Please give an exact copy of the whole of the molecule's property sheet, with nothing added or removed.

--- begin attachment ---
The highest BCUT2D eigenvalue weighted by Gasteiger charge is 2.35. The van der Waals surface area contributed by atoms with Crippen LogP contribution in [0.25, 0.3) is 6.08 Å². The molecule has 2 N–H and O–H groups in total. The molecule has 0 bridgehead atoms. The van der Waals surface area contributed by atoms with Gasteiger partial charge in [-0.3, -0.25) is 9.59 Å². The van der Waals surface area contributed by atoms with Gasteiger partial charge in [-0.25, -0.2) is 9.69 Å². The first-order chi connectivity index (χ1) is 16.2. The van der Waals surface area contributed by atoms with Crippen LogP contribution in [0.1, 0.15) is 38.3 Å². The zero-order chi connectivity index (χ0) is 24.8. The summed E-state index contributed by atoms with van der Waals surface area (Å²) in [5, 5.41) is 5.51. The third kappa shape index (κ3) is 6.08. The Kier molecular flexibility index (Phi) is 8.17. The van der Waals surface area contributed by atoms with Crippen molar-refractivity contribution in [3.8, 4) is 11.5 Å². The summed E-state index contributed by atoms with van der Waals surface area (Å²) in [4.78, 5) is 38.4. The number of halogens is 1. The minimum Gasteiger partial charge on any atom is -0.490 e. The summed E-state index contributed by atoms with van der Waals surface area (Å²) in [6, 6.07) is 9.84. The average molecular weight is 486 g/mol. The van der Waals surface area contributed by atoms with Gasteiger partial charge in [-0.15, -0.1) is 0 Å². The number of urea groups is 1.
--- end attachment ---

The highest BCUT2D eigenvalue weighted by Gasteiger charge is 2.35. The van der Waals surface area contributed by atoms with Crippen LogP contribution in [0.25, 0.3) is 6.08 Å². The molecule has 2 N–H and O–H groups in total. The molecule has 0 bridgehead atoms. The van der Waals surface area contributed by atoms with Gasteiger partial charge in [-0.3, -0.25) is 9.59 Å². The van der Waals surface area contributed by atoms with Gasteiger partial charge in [-0.25, -0.2) is 9.69 Å². The first-order chi connectivity index (χ1) is 16.2. The van der Waals surface area contributed by atoms with Crippen LogP contribution in [0.1, 0.15) is 38.3 Å². The zero-order chi connectivity index (χ0) is 24.8. The summed E-state index contributed by atoms with van der Waals surface area (Å²) in [5, 5.41) is 5.51. The third kappa shape index (κ3) is 6.08. The Kier molecular flexibility index (Phi) is 8.17. The van der Waals surface area contributed by atoms with Crippen molar-refractivity contribution in [3.8, 4) is 11.5 Å². The summed E-state index contributed by atoms with van der Waals surface area (Å²) in [4.78, 5) is 38.4. The number of halogens is 1. The minimum Gasteiger partial charge on any atom is -0.490 e. The summed E-state index contributed by atoms with van der Waals surface area (Å²) in [6, 6.07) is 9.84. The average molecular weight is 486 g/mol. The van der Waals surface area contributed by atoms with Gasteiger partial charge in [-0.15, -0.1) is 0 Å². The number of urea groups is 1.